Health minister Dr Zweli Mkhize has confirmed that the government is reconsidering a number of restrictions as the country looks at easing its lockdown.
“In previous statements relating to restrictions under the National State of Disaster, we committed to reviewing these periodically as we reassess the state of the South African epidemic and this is indeed what we have done,” he said.
Having observed evidence that suggests a sustained decline in coronavirus transmissions, Mkhize said that the Department of Health have considered easing restrictions in these areas:
- The evening curfew;
- The current limitations around the sale of alcohol;
- Limitations around religious gatherings;
- Certain travel restrictions.
Mkhize said that these recommendations have been made as part of the National Coronavirus Command Council (NCCC), which will make final recommendations to cabinet.
The presidency confirmed that president Cyril Ramaphosa will chair a virtual meeting on the President’s Coordinating Council on Tuesday, which will focus on a report from the NCCC on the country’s response to the pandemic.
“Whatever decisions are made, it is important to emphasise that the risk of spreading and contracting Covid-19 still remains and that non-pharmaceutical interventions remain important as we learn to co-exist with the coronavirus,” Mkhize said.
Mkhize said that the number of detected cases countrywide continues to decline and that since 22 August the country has reported under 3,000 cases a day. By comparison, at the height of the epidemic during the month of July, anything between 10,000 and 15,000 cases a day were being reported, he said.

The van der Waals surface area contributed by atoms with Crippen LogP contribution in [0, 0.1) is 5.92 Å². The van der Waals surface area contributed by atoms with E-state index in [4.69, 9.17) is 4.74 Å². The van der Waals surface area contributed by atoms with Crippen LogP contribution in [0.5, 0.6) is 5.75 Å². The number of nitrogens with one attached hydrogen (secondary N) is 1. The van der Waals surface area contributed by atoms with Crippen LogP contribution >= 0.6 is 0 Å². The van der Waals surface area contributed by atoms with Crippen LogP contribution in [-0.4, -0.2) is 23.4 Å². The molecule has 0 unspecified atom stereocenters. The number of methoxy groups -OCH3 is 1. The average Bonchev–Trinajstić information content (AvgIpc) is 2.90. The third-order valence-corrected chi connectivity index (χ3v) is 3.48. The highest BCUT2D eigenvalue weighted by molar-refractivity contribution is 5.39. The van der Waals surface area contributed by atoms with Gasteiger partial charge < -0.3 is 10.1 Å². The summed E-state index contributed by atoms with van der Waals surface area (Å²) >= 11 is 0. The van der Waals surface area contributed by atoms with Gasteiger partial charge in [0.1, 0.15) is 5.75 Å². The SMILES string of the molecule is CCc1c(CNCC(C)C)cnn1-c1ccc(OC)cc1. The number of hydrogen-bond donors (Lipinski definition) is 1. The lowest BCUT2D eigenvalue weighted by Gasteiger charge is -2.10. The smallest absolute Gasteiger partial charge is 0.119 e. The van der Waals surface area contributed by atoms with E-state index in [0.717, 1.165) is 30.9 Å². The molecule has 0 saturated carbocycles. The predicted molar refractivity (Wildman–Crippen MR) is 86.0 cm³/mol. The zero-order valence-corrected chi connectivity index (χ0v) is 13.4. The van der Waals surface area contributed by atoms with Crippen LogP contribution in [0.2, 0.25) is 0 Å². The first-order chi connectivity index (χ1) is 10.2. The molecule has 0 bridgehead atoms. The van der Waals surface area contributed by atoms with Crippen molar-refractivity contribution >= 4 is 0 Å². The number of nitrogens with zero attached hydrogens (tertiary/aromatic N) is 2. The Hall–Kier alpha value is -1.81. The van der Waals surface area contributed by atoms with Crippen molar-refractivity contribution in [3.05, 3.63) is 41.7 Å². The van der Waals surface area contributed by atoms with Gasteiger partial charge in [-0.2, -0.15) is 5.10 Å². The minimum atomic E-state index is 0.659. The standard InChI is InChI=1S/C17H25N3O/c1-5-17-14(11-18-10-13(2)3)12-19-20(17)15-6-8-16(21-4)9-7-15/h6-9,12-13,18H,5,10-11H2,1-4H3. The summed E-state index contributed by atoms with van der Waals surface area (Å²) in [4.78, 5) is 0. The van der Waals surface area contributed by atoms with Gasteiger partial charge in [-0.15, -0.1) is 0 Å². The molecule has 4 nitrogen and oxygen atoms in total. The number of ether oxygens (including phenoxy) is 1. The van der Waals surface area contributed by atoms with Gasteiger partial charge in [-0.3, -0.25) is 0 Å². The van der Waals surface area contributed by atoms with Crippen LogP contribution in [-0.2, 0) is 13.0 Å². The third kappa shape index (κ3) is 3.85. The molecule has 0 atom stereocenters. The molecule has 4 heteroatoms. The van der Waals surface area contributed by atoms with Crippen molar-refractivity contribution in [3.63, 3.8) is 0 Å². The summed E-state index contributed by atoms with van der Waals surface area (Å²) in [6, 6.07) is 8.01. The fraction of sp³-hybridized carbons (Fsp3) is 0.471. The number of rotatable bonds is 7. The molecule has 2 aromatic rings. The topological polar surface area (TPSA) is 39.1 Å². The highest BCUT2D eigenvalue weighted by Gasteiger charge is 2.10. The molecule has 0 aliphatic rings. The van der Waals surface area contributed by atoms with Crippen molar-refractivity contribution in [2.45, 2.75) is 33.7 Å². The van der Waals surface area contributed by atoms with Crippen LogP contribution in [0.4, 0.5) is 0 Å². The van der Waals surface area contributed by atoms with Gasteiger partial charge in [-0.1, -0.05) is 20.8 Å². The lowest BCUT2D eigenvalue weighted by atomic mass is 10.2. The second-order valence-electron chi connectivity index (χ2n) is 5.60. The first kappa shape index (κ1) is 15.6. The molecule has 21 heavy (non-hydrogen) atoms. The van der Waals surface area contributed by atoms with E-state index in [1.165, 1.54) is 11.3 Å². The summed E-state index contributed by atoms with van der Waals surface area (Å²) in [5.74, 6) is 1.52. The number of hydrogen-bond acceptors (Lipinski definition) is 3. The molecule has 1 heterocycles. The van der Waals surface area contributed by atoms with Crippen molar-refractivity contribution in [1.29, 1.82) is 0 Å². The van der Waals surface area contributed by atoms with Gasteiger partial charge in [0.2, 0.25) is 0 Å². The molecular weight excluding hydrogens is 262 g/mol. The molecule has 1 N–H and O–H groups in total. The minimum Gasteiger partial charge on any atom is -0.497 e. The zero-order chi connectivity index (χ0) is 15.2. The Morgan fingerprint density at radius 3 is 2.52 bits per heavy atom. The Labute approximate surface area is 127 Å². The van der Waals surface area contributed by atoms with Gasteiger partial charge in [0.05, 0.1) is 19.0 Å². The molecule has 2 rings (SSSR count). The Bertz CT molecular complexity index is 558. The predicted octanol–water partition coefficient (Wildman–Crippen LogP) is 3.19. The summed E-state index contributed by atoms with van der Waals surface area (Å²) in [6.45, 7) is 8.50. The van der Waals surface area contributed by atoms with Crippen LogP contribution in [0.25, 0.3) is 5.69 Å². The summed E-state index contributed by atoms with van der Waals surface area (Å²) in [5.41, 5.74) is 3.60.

“Supporting this decline is also a demonstrable decline in persons under investigation, general ward admissions, ICU admissions, deaths and excess deaths. Consistency across these indicators reassures us that indeed we are in the midst of a trough in the pandemic,” he said.
The health minister further cited data from the National Institute For Communicable Diseases (NICD) which is tracking coronavirus data in the country’s hospitals.
The NICD’s data shows a clear shift in the behaviour of the epidemic with downward trends in general ward and ICU admissions and deaths. In total 66,515 patients were studied with 4,314 currently admitted.
The discharge rate from hospital was 75% while the in-hospital case fatality ratio was 17.5%. The median age for admissions was between 50 and 59 and the median age for deaths was between 60 and 69.
At the height of the epidemic, these sample hospitals were reporting between 6,400 and 6,800 admissions per week.
With South Africa seeing its coronavirus surge receding, Mkhize said that this raises the question of the level of immunity that may already exist across the country.
He referred to the country’s ‘seroprevalence’ which is the level of a pathogen in a population, as measured in blood serum. Initial seroprevalence studies from convenience samples have shown seroprevalence of between 29 and 40%, he said.
“Interestingly, the revised models currently predict that there are probably about 12 million South African in total (detected and undetected) infected with coronavirus – this translates to about 20% of the population.
“We are currently embarking on a national seroprevalence study which should take us closer to the actual seroprevalence of coronavirus antibodies and will give us a more accurate indication of our status of national immunity.
“Once the national study has been concluded we will communicate those results to the public.”